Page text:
In a world where tanks are a part of everyday life, and pre-UN countries send teenage girls out in war machines to fight not to the death, but to the white flag, one rag-tag team will face their toughest opponent yet. Can they overcome all the odds, work as a team and deal with all of their various family issues and rise to the top?
Of course they can. Girls Und Panzer is an underdog story with just about every trope from the genre ticked off. Think Cool Runnings as an anime, except tanks instead of bobsleds. The knowledge that the girls of Oorai High School can't lose - at least not always in conventional terms - should make this a by the numbers affair. That it manages to be not only supremely entertaining but equally tense and heartfelt speaks volumes for a familiar idea well implemented.
[email protected] ([email protected]) is very SHAFT. A useless description as everything the studio produces is by definition very SHAFT, but as an adjective it encapsulates the studio's infamous approach: an unwavering confidence in delivery, a devotion to pop-culture and often a production led by designers rather than artists and script writers rather than story. In the pantheon of its shows then, Sasami-san has far less protracted banter than Bakemonogatari but a stronger narrative than Tsukuyomi.
But it's still inescapably SHAFT, and it may be the tired old man in me, but I really wish it wasn't.
time travelling golems and family members repeatedly rising from the underworld
As a modern take on the the collage of stories from Japan's spiritual history it's fascinating and barrels through the often mercurial Shinto "religion" with its rich pool of deities and paraphernalia, from Amaterasu to Kagusutchi. This isn't however My-HiME's naming of super-powered critters, or the sword naming scheme of innumerable JRPGs, but a fresh story with these multifarious gods and demons set in modern day and all its trappings. Coupled with a dreamy pastel art-style and animation that shoots precipitously from "we'll fix this in the Blu-ray release" to "three animators died producing this" and all the pieces are in place for a must-watch bonanza.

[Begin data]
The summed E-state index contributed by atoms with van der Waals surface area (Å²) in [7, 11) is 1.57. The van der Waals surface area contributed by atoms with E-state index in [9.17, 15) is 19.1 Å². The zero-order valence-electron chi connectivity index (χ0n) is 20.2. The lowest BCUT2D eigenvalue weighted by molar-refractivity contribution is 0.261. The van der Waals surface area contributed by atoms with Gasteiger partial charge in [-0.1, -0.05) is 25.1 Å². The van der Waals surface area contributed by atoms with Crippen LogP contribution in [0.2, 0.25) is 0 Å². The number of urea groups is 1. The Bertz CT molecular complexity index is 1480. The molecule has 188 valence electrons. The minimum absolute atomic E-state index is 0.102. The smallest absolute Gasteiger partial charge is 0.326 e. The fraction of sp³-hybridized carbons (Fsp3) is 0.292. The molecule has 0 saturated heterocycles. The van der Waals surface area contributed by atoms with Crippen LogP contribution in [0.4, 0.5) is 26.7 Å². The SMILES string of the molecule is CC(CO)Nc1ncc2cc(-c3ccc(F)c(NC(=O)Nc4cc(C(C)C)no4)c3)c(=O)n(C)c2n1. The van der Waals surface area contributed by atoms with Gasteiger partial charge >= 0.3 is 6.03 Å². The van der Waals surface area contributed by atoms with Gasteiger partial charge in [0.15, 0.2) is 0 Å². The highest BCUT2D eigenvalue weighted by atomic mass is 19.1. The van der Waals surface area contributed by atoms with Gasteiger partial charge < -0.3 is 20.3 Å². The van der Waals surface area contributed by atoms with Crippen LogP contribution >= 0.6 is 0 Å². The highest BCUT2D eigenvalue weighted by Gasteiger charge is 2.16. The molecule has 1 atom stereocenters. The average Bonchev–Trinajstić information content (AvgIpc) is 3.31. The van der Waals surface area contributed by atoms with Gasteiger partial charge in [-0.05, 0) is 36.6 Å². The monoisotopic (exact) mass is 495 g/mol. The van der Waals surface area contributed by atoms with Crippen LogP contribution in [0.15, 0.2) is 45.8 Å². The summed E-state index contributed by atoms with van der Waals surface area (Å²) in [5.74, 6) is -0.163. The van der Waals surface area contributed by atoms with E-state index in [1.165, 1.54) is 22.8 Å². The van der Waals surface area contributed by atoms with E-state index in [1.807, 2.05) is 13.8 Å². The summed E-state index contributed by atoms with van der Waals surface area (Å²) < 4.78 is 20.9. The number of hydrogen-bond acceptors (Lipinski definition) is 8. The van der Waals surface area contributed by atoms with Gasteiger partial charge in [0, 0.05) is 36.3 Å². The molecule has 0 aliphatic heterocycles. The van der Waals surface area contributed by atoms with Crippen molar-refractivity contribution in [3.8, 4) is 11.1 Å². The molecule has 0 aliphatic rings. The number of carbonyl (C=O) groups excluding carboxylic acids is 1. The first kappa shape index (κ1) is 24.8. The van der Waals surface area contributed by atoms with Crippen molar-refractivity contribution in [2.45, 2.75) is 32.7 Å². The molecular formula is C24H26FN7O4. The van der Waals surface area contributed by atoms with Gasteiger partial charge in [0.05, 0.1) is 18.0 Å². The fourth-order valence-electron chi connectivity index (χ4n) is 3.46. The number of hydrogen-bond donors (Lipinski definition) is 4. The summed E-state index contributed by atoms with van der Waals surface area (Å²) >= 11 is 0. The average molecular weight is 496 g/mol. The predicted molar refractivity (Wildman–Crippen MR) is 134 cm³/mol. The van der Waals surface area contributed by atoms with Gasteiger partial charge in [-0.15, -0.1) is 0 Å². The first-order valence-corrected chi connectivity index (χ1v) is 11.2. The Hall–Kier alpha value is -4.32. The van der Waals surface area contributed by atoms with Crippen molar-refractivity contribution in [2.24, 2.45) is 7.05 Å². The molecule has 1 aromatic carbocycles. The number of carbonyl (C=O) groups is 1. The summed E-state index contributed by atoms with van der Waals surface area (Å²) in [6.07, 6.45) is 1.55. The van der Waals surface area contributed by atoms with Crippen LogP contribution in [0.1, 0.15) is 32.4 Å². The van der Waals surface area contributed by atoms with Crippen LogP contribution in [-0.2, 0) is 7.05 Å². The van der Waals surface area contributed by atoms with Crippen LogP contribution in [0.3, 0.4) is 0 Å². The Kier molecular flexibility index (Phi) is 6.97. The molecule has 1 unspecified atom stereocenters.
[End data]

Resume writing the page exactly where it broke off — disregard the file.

Your enjoyment of Vividred Operation can be accurately measured by whether you prefix "bums" with "little girl" in the phrase "it's full of bums". Thankfully you don't need to wait long for an answer as it's a scant twenty seconds into the first episode before a sunrise from the top of the Tokyo Sky Tree is framed between the legs and crotch of the series' antagonist. You can switch off right there (advisable if your screen is in any way publicly visible) and be safe in the knowledge that the series doesn't get much better.
the smaller the girl, the bigger the hammer
As an entry into the "magical girl" genre it feels a lot like painting by numbers. Spunky and earnest protagonist that acts as the lynchpin of the group? Check. Antagonist who must be won over by the all-encompassing power of friendship? Check. Colour coded sentai team? Check. And yes, red is the leader. Everyone knows that.